I recently read a blog post by Harv Bishop. The post and the comments were for me a refreshing acknowledgement of what I have observed and wondered about for the past several years. Bishop has a new book coming out in 2018 that is a must-read for anyone who has even a passing interest in the New Thought movement.
My blog has been a similar quest for understanding as I have attempted to reconcile what I was taught from the perspective of late 20th century Religious Science doctrine with the realities of the 21st century.
In my writing I have explored questions/concerns about concepts like giving, tithing, cause and effect – core teachings in 20th century New Thought churches and centers – and for a bit wondered if I was just missing the point.
It is heartwarming to know that many of the questions I’ve had are being asked by much more robust contributors to the New Thought discourse. I’ll be buying Bishop’s book, and would encourage you to give it a read when it comes out, too.
In addition, comments to Bishop’s blog post by Randy Southerland, a writer from Atlanta, hit all the high notes on my personal sheet of music.
Here are a few of them:
- “…even as the principles and teachings are becoming mainstream, corporate New Thought is struggling. Membership is declining and increasingly the denominations are becoming irrelevant— particularly to the young.“
- “…it seems much of the leadership is content to do the same thing the same way they’ve always done it —to smaller and increasing grayer crowds. I’ve repeatedly seen new ideas, new models and new approaches met with overt hostility on line, in print and in conversation.”
- “Where Holmes was fresh and avant-garde, our current organizational leadership and many ministers are rigid and committed to the Sunday Service model of Protestant worship.”
- “We continue to talk at people even as younger generations make it clear they want a conversation. We continue teaching “the basics” until people leave in search of depth.”
- “Too often we present the principles in simplistic and even simple minded forms that ignore both modern science and the intelligence of our membership. (Among others, I never again want to hear the obnoxious question “what was in his consciousness that drew that to him?”)”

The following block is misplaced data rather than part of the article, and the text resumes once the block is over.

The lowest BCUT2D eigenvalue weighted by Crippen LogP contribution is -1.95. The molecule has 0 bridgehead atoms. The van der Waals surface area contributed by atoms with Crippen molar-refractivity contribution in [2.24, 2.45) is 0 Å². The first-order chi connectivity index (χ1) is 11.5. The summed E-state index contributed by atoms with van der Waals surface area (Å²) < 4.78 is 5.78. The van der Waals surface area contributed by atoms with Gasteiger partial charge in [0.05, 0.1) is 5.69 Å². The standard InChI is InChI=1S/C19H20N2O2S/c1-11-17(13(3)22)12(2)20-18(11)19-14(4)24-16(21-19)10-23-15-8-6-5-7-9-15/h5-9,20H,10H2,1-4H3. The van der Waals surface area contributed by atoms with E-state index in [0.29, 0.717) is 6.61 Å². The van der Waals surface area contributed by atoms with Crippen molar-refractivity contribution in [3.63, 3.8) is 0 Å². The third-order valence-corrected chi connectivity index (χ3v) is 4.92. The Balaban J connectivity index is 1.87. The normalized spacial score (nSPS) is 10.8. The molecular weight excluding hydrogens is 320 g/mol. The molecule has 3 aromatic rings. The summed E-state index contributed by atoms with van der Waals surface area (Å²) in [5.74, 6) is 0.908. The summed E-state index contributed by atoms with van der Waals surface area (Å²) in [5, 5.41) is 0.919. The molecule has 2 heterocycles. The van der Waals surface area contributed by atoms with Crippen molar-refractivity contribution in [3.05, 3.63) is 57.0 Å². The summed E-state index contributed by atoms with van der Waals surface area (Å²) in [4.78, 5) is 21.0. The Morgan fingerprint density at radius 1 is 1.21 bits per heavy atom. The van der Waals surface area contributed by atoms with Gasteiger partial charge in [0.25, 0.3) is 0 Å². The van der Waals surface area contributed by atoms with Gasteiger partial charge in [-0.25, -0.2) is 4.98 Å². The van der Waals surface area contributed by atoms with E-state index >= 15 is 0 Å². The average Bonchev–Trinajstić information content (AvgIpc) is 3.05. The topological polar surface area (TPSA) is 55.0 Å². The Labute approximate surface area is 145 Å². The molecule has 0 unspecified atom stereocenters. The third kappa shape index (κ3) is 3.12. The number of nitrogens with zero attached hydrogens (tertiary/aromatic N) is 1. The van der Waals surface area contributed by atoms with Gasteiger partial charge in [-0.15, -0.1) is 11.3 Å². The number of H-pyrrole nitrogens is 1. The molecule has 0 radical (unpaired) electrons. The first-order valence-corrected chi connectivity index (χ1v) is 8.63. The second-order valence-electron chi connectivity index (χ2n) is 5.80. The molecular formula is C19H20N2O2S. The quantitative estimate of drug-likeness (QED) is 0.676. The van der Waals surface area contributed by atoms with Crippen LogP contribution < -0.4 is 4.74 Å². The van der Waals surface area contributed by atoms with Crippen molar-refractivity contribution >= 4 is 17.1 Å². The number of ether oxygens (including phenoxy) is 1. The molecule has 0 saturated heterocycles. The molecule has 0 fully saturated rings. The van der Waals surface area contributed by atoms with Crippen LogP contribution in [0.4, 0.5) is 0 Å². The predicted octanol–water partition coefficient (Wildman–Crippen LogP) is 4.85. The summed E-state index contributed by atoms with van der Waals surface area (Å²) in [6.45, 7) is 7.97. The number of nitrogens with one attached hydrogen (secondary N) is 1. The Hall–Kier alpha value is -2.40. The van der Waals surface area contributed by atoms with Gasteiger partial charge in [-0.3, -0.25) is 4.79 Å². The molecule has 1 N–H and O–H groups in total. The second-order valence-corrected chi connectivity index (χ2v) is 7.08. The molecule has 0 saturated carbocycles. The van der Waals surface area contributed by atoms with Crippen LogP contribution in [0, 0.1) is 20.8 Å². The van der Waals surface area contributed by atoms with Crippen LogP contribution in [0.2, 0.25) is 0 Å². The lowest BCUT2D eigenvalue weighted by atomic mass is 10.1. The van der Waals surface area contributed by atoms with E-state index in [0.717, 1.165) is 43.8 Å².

I kept saying “Yes!” outloud as I read Mr. Southerland’s comments, as I have been writing about many of the same things.
Millennials – those born in the 1980s and 1990s – are legendary for their power to change society. Research has shown us that they prefer experiences to the acquisition of things (to the point that this has impacted what retailers like IKEA are making and selling) and that they have an acute sensitivity for authenticity. In other words, they can spot B.S. a mile away, and have no time for it.
Millennials are also the first generation to grow up as a digital generation – adept at getting the information they need in ways that work for them. Those in New Thought who continue to cling to the old days as their guiding star seem to forget that in the “old days” there were only a few places to access the teachings: libraries and centers/churches.
Today, you can access New Thought teachings through eBooks, YouTube talks, online webinars and classes, audiobooks and more. Joining a center or church is no longer necessary for the learning so there needs to be more than a weekly lesson and classes. And – programming needs to address what millennials are seeking.
In addition to easy access and the mainstreaming of New Thought principles a la Dyer, Hay and others; organized religion across the board has shown its worst side. From the abuse scandal in the Catholic Church to the intolerance of many Protestant traditions, millennials have seen what their parents bought into and they’re saying “no thanks“.
They don’t buy that you need a supreme leader (minister) to interpret spiritual principles. They don’t buy a purist interpretation and they’ll not be bullied or guilted into attending a service and giving their time and money if they find no value in it. They are more interested in competence than formal credentials and are likely to teach spiritual/moral lessons to their children based on things they pick up from multiple traditions; outside of a formal indoctrination structure.
The centers and churches that survive have learned these lessons and are already moving in the direction of the future. Those that have resisted will eventually learn, but it promises to be a painful lesson and may already be too late for many of them.
The 1990’s are long gone, and a lot has changed in the world. We can’t cling to the things that worked back then if we want to be here and relevant today, and into the future.
I look forward to continuing this conversation.